Ralph Peters remains one of the very few intellectual soldiers with a strong background in intelligence, the craft of counterinsurgency and the political, strategic insights regarding limits to Empire building as witnessed throughout any serious reading of history. Peter’s insight is brutal in its sobriety: American efforts in Afghanistan will be blunted from an impoverished political culture. He admonishes the American political leadership for the intrinsic short sightedness that accompanies most inside-the-beltway ruminations regarding foreign policy. He adamantly proposes that the United States Military remains the only functioning arm of government. Peter’s is no Cassandra, he is not one to hedge given the stakes of our world where terrorist proxies gain legitimacy, where nuclear material is readily available from unsavory regimes, where autocracies stifle, terrorize and rape its citizenry.
What is required to win in Afghanistan is clarity regarding the scope of our political, cultural enterprise. There has never been a successful counterinsurgency absent either a robust mercantile/middle class, sufficient literacy rates, a homogenized ethnic citizenry with historical political acumen or a host nation whose natural frontier borders an enemy.
The United States simply cannot cut its loses in Central Asia. This is the most searing insight regarding the implementation of policy in this geographic region. We either buck up to our cultural, political responsibility in this act of child rearing or face innumerable obstacles as terrorist regimes gain a foothold throughout this region. The good news is simple: our forces are up to the challenge of squeezing Iran on two fronts. But our contemporary domestic political culture is unfortified in its grasp of the significance of both Afghanistan and greater Central Asia. Iran and its proxies have not lost sight of such weakness.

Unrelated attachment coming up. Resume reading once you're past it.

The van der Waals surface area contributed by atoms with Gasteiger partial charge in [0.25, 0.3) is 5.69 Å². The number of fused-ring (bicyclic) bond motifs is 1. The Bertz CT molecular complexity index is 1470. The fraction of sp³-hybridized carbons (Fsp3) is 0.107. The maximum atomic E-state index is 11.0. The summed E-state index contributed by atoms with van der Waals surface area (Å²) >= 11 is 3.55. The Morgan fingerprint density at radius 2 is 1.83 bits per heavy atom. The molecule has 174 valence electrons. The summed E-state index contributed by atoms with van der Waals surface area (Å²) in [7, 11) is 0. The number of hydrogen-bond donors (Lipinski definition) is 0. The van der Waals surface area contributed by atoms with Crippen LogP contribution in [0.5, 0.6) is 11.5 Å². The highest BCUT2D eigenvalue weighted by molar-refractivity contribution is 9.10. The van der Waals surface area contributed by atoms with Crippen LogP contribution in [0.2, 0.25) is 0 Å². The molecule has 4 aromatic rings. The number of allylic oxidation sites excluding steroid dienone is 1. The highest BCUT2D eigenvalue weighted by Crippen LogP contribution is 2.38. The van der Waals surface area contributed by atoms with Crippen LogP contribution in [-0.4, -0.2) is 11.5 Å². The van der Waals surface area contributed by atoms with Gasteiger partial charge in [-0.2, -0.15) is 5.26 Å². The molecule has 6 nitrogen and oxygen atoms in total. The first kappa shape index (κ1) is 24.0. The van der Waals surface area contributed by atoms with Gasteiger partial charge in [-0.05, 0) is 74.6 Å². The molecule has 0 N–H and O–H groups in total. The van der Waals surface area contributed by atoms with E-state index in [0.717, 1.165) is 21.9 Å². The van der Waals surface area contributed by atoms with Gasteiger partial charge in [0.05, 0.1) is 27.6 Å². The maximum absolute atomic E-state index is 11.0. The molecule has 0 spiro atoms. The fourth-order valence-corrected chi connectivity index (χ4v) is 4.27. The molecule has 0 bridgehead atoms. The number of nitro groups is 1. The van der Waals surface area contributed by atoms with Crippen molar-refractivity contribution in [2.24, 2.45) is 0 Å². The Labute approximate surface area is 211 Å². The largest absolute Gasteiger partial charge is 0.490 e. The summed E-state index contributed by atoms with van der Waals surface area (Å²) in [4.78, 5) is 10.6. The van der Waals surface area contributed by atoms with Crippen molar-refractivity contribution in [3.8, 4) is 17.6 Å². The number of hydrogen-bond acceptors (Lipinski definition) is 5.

What conditions the ambitions of Iran?
Its simple: by becoming a nuclear power, it purchases a permanent reprieve from any natural enemy. Absent such a defense, the clerics of Qom are easily defeated.
How do we characterize the ambitions of Iran?
There are eight pieces to its imperial design.
1. Deter American interests across the globe.
2. Insure against any successful democracy in the Middle East.
3. Offset the nuclear capabilities of Pakistan & India.
4. Demonstrate hegemony throughout the Persian Gulf.
5. Address the embarrassment of a weak Saudi Arabia.
6. Rid the world of Western domination.
7. Neutralize Israel.
8. Through nuclear intimidation, turn Europe against American interests.
The clerics of Qom have succeeded in preparing both the cultural and political ground to secure all eight of its objectives.
What characterizes our chief cultural, political obstacles in Afghanistan? Keep in mind that American interests is in preserving the favorable arch surrounding Iran. This is a containment strategy that has had great success beginning with Iraq.
Our chief obstacle(s) remains intellectual: fortitude and the continuous display of political acumen remains our primary concern as we engage an impoverished political Afghan ethos. Nevertheless, we must maintain our grasp of the following:
1. Recognize that the key terrain throughout our engagement in Central Asia is human.
2. Allow for command to become decentralized throughout Afghanistan.
3. Acknowledge that the quality of political and military leadership on the ground will determine much, not Washington.
4. Vanquish the misleading understanding of the primacy of stability. Foster the ethos of engagement.
5. Focus on how to improve local Afghan forces in a heterogenous ethnic region.
6. Acknowledge that the Pentagon must lose its bureaucratic lethargy and discover suitable officers to deploy.
We have significant intellectual reserve to draw upon in this great engagement with cultures that never had an enlightenment. The ‘Great Game’ has its own antecedents to lavishly draw upon. We can start by emulating Henry Rawlinson and Fredrick Roberts.